How to Plant Hanging Plants

Views: 42400 | Last Update: 2009-07-30
How to Plant Hanging Plants - Provided by eHow
Hanging plants should be hung away from direct sunlight, as many of them can burn easily, but mixing upright and trailing plants creates an interesting hanging arrangement. Mix a variety of plants that require similar growing conditions to hang in a... View Video Transcript

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Yolanda Vanveen

Video Transcript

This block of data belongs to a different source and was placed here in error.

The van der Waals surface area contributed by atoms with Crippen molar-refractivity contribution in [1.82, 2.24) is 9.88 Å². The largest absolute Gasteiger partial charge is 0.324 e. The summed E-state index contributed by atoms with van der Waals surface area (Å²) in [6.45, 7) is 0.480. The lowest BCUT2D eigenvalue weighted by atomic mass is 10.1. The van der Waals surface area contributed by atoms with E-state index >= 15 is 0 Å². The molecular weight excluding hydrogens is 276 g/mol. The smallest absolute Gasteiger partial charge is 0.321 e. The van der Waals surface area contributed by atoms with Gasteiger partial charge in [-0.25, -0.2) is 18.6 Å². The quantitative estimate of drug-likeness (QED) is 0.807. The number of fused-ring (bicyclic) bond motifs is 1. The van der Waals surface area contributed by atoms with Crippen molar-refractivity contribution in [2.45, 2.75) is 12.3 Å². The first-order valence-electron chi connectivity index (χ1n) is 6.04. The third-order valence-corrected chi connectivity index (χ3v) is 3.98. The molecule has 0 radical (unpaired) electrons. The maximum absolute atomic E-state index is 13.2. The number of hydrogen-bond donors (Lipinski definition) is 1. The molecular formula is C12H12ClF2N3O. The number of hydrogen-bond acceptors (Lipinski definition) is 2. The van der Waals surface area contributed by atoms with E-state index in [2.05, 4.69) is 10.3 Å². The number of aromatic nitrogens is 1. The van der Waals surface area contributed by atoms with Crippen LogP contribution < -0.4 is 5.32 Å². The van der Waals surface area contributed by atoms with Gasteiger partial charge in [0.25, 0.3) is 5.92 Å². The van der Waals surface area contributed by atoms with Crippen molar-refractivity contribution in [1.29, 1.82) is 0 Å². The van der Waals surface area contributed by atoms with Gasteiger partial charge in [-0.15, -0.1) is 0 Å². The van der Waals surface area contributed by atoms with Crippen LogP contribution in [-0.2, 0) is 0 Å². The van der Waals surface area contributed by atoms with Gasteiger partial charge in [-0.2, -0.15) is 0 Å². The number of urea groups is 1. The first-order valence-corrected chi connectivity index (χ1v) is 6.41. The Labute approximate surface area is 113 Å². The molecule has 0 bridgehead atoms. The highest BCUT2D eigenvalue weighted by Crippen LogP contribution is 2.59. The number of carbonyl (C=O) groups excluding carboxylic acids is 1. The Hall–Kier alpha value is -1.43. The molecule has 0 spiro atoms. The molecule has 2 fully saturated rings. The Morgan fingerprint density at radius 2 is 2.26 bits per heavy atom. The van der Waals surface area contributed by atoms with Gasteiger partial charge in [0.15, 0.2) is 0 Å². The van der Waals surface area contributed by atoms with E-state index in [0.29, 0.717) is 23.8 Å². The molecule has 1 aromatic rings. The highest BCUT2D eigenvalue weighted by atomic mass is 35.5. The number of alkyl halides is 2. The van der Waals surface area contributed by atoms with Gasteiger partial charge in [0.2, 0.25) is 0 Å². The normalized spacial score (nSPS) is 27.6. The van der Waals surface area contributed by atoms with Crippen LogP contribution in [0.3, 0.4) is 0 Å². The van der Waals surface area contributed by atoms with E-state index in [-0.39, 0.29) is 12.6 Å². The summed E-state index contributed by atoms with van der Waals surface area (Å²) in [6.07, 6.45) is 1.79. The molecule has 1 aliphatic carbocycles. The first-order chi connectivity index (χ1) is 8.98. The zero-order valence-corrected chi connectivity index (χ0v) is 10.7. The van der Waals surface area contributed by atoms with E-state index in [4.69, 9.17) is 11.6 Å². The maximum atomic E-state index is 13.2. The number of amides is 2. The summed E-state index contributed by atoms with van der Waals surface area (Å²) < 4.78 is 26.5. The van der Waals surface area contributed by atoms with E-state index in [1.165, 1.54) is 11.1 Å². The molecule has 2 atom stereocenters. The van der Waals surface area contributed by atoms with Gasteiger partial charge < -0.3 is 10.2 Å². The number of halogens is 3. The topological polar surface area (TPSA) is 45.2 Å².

Hi, this is Yolanda Vanveen and in this segment we're going to talk about how to plant a hanging basket. Now there's so many different plants that can grow in a hanging basket. And you don't even have to have trailing plants to put them in a hanging basket. A lot of times I like to mix some of my more upright plants with trailing plants and then that way you have beauty all over. Now hanging plants grow very easily as long as you have a place to hang. Now a lot of hanging plants don't like direct sun. So a lot of the house plant type hanging plants, if you put them outside in a sunny spot will just fry. So they do much better in the house because they grow in tropics originally. And so they'll do really well as long as you don't keep them too hot. They like nice household temperatures, or too cold, they'll die if they freeze. It's really easy to take starts out of a lot of hanging plants. For example all you have to take is a little piece of plant from this hanging plant and you can start a new one. This one was started just a couple months ago and as you can see it's got some good roots going already. So, you can mix them up or just sit all the plants together. But basically as long as there's a root you can grow it and you can see this doesn't have a lot of roots but it's still doing really well. So when you're planting your hanging plant you don't want to cover too much of the leaves. One trick is you can cover stems and you can cover roots, but you don't want to cover leaves because it'll die. So you just want to put them right in to the ground or in to the soil, and you can mix them up with all different plants. And that way it'll just start growing and hanging right over. Now I've got other types of plants that do well too as hangers. Now this is the begonia. Now there's lots of trailing types of begonias that are great for hanging baskets and they're beautiful. And again, they don't want to freeze, they're from Mexico, so you'll lose them if you leave them outside. If you just leave them dry you know in fall when everything back, just chop it down and leave it in the garage. I've had a lot of different types of hanging plants survive for me. Or you have a window in the garage that you can hang them and barely keep them wet but not really really wet over the winter and they will survive. And then with begonias you just want to cover the bulb barely, not even an inch above the bulb. You don't want it to be real deep because then it won't come up and it won't do well. And so pretty much just set it on top, barely once it has leaves already and then just make sure that the bulb is covered but the leaves are not. And it'll just continue to grow and come out. Now there's even types of sedums or hens and chicks that make great hanging baskets. And this is a great trailer and it does really well in hanging baskets. So I love to add it to my hanging baskets. This a a kind of a sedum and you just put it right to the side of the basket, and then just cover it up a little bit. And there's all different types of sedums too that make really great additions to hanging baskets. This has a little bit of a pink color, so it really fills it up. O.k., now plants like ivy are great for hanging baskets as well. but be careful with ivy, do not let it grab on to your house or near your house or the wood in any way because it will eat it alive. So it's great in a hanging basket but make sure that it does not attack any wood and it doesn't ever touch any wood in your yard. So that a good place for ivy, is in hanging baskets. Never put it in the soil in your gardens, it will take over and become an invasive leave. So it'll eventually fill out too. The thing about hanging baskets is that you gotta wait for them to do something. Sometimes it takes a month or two before they really fill in. But just add a few things that look good that trail and before long you'll have a beautiful hanging basket. And as things die off you can trim them back. If it's brown cut it out, green leave it be, and you will have a gorgeous container all summer through fall.